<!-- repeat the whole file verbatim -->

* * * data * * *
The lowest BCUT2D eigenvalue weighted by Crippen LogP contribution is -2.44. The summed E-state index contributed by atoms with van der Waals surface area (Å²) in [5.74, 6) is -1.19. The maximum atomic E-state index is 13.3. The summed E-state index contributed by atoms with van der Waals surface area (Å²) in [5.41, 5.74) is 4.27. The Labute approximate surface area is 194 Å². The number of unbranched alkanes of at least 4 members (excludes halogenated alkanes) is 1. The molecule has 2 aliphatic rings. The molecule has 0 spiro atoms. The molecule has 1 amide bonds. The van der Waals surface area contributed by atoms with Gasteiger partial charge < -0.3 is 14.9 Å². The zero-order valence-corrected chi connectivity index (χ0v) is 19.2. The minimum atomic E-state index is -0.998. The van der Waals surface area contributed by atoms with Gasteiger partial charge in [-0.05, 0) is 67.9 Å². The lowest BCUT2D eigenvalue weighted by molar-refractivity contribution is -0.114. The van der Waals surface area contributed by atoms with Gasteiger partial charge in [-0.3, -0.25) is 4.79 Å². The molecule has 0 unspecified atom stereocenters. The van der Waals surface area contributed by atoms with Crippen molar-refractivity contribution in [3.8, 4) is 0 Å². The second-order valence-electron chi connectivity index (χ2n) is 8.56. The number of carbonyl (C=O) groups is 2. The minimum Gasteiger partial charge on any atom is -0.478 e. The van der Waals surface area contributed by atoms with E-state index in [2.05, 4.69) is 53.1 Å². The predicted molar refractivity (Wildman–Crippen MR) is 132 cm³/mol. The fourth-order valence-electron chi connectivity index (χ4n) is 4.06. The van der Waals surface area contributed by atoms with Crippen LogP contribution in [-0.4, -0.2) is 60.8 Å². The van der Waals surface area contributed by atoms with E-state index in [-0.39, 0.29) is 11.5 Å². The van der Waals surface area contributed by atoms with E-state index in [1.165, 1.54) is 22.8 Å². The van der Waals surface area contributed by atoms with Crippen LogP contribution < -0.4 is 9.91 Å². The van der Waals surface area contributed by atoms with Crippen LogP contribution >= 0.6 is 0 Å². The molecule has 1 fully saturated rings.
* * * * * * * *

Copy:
The lowest BCUT2D eigenvalue weighted by Crippen LogP contribution is -2.44. The summed E-state index contributed by atoms with van der Waals surface area (Å²) in [5.74, 6) is -1.19. The maximum atomic E-state index is 13.3. The summed E-state index contributed by atoms with van der Waals surface area (Å²) in [5.41, 5.74) is 4.27. The Labute approximate surface area is 194 Å². The number of unbranched alkanes of at least 4 members (excludes halogenated alkanes) is 1. The molecule has 2 aliphatic rings. The molecule has 0 spiro atoms. The molecule has 1 amide bonds. The van der Waals surface area contributed by atoms with Gasteiger partial charge < -0.3 is 14.9 Å². The zero-order valence-corrected chi connectivity index (χ0v) is 19.2. The minimum atomic E-state index is -0.998. The van der Waals surface area contributed by atoms with Gasteiger partial charge in [-0.05, 0) is 67.9 Å². The lowest BCUT2D eigenvalue weighted by molar-refractivity contribution is -0.114. The van der Waals surface area contributed by atoms with Gasteiger partial charge in [-0.3, -0.25) is 4.79 Å². The molecule has 0 unspecified atom stereocenters. The van der Waals surface area contributed by atoms with Crippen molar-refractivity contribution in [3.8, 4) is 0 Å². The second-order valence-electron chi connectivity index (χ2n) is 8.56. The number of carbonyl (C=O) groups is 2. The minimum Gasteiger partial charge on any atom is -0.478 e. The van der Waals surface area contributed by atoms with E-state index in [2.05, 4.69) is 53.1 Å². The predicted molar refractivity (Wildman–Crippen MR) is 132 cm³/mol. The fourth-order valence-electron chi connectivity index (χ4n) is 4.06. The van der Waals surface area contributed by atoms with Crippen LogP contribution in [-0.4, -0.2) is 60.8 Å². The van der Waals surface area contributed by atoms with E-state index in [-0.39, 0.29) is 11.5 Å². The van der Waals surface area contributed by atoms with E-state index in [1.165, 1.54) is 22.8 Å². The van der Waals surface area contributed by atoms with Crippen LogP contribution < -0.4 is 9.91 Å². The van der Waals surface area contributed by atoms with Crippen LogP contribution >= 0.6 is 0 Å². The molecule has 1 fully saturated rings.